Crowdfunding has become an increasingly popular method of financing in recent years. While this method of raising funds from the wider public creates a lot of new investment opportunities, there are also risks associated with it. EU financial market regulators are responding to the growth of crowdfunding and related risks in order to protect investors.
Crowdfunding: definition & models
The term crowdfunding first appeared in the 1990s to describe an internet platform designed to collect funds to finance various artistic or social projects. Nowadays, there are thousands of crowdfunding platforms all around the world. The most successful platforms include GoFundMe, Kickstarter, Indiegogo, RocketHub and FundRazr.
Basically, crowdfunding is a form of funding a project or venture by raising monetary contributions (usually small amounts) from a large number of people (investors), typically via the internet. Crowdfunding usually involves three participants: (i) the operators of the crowdfunding platform, who set the conditions for the functioning of the platform, and determine the requirements for accepting a project; (ii) investors, who provide their resources to finance individual projects offered through the platform; and (iii) applicants, who request funds needed to implement their projects.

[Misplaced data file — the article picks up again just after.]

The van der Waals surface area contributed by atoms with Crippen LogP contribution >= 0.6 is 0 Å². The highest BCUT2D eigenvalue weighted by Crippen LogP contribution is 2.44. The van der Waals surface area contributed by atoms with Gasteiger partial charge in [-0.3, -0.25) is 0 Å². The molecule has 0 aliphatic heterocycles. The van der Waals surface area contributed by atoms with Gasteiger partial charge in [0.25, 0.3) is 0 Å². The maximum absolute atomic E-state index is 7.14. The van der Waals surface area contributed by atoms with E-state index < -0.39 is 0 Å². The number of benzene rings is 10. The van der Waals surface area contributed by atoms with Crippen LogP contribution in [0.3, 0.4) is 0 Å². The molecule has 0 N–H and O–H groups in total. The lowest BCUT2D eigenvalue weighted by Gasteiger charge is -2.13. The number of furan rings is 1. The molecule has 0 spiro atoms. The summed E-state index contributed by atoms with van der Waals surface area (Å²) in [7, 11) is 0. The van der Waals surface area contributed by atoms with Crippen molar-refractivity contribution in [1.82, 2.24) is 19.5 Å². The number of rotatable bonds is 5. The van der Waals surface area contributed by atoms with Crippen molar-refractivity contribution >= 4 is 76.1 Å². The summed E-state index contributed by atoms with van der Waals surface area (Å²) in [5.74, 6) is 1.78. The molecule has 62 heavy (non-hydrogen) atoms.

The types of financed projects can vary: development of new technologies, works of art and cultural events, but also private real estate purchases or loans to buy a car or other consumer goods.
The traditional crowdfunding model is donation-based crowdfunding, which is used to raise funds, mostly for charitable or other public purposes. The legal relationship under which the investor provides resources to the applicant is usually based on a donation contract, and therefore investors do not expect an immediate economic consideration or service from the applicant.
Today, however, the most popular crowdfunding model is reward-based crowdfunding, which is a model based on economic compensation. This compensation may be either material or financial. Reward-based crowdfunding with material consideration is often used to fund arts projects (films or music albums, books or theatre performances) to support certain communities or organisations, but also to finance various technical and technological innovations. The legal relationship between the investor and applicant usually has the nature of a donation agreement, purchase agreement or agreement on the provision of services, and often it is a combination of these.
On the other hand, there are different models of reward-based crowdfunding with financial consideration. One of these is debt/lending based crowdfunding, where each investor decides how much to lend the respective applicant or specific project (peer-to-peer lending, "P2P"), and possibly lending companies to other companies (business-to-business lending, "B2B"). The legal relationship between the contributor and the applicant is usually regulated by credit agreements or loan agreements.